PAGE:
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Showing posts from July, 2016

Brown Girl Dreaming by Jacqueline Woodson

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Brown Girl Dreaming by Jacqueline Woodson



                I love it when words flow beautifully across the page. When the narrator is telling a story in a unique way, almost like a song, with a melody that flows and has entrancing rhythm. That’s what reading Brown Girl Dreaming was like. Each verse flowed. Each moment was eloquently described. Each passage was a memory and each memory was the story of childhood, race, family, the north and the south.                 In Brown Girl Dreaming Jacqueline Woodson tells her story of being a young black girl in 1960s and 1970s in the midst of the civil rights movement. She moved with her family from Ohio, to Greenville, South Carolina to New York City. Each location shed a different life on what life could be, how society viewed her and what was expected of her. It begins with the beginning of her life and the stories that were told to her of her own existence. It is simple in the way that stories are passed from ear to ear. In every way this …

Midnight in the Garden of Good and Evil: A Savannah Story by John Berendt (1994)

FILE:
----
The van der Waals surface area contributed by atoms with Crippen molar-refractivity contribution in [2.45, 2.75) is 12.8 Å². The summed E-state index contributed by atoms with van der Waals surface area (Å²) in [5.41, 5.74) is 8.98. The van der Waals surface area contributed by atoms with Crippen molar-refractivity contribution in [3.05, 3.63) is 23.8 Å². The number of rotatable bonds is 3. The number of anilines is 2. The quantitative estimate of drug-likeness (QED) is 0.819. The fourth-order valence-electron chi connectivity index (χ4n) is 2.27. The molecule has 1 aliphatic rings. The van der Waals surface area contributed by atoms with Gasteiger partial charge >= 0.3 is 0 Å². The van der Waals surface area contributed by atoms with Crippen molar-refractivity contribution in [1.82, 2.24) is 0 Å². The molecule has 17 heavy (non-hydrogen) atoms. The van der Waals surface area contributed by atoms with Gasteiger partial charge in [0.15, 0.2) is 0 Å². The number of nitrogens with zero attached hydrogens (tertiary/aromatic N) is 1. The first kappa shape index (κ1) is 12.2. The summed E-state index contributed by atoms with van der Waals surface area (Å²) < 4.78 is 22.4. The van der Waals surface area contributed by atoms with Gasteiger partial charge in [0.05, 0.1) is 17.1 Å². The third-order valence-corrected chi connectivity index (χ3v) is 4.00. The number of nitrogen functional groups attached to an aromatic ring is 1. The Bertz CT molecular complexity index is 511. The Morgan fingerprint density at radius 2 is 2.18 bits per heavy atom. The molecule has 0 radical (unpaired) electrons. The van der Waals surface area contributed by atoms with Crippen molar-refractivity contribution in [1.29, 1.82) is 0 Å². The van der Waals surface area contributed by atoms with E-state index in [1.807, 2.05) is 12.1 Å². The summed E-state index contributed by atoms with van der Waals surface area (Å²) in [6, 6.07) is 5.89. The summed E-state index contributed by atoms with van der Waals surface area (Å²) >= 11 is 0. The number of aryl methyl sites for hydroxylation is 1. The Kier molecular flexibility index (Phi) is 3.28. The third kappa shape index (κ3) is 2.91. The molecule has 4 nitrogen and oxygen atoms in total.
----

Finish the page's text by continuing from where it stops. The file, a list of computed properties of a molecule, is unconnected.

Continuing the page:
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Midnight in the Garden of Good and Evil: A Savannah Story by John Berendt


Midnight in the Garden of Good and Evil is a story about the many different types of people living Savannah and the culture that existed in the 1980s. It was 1981 when Danny Hansford was shot three times by Jim Williams in the study of the Mercer Home. Berendt, the author and narrator of this story, had known Williams and had met Hansford before his untimely death. Berendt would live in Savannah part-time throughout the course of the many trials Williams resulting from the killing and William’s cry of self-defense. As much about the murder as it is about the culture and people of those living in Savannah at the time, Midnight in the Garden of Good and Evil is an interesting look at life in southern Georgia.                 It took me a while to really get into this novel. I expected the story to focus more on the actual murder case and trial. Instead, the first hundred pages of the book focused on many outlying c…

The Client by John Grisham (1993)

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The Client by John Grisham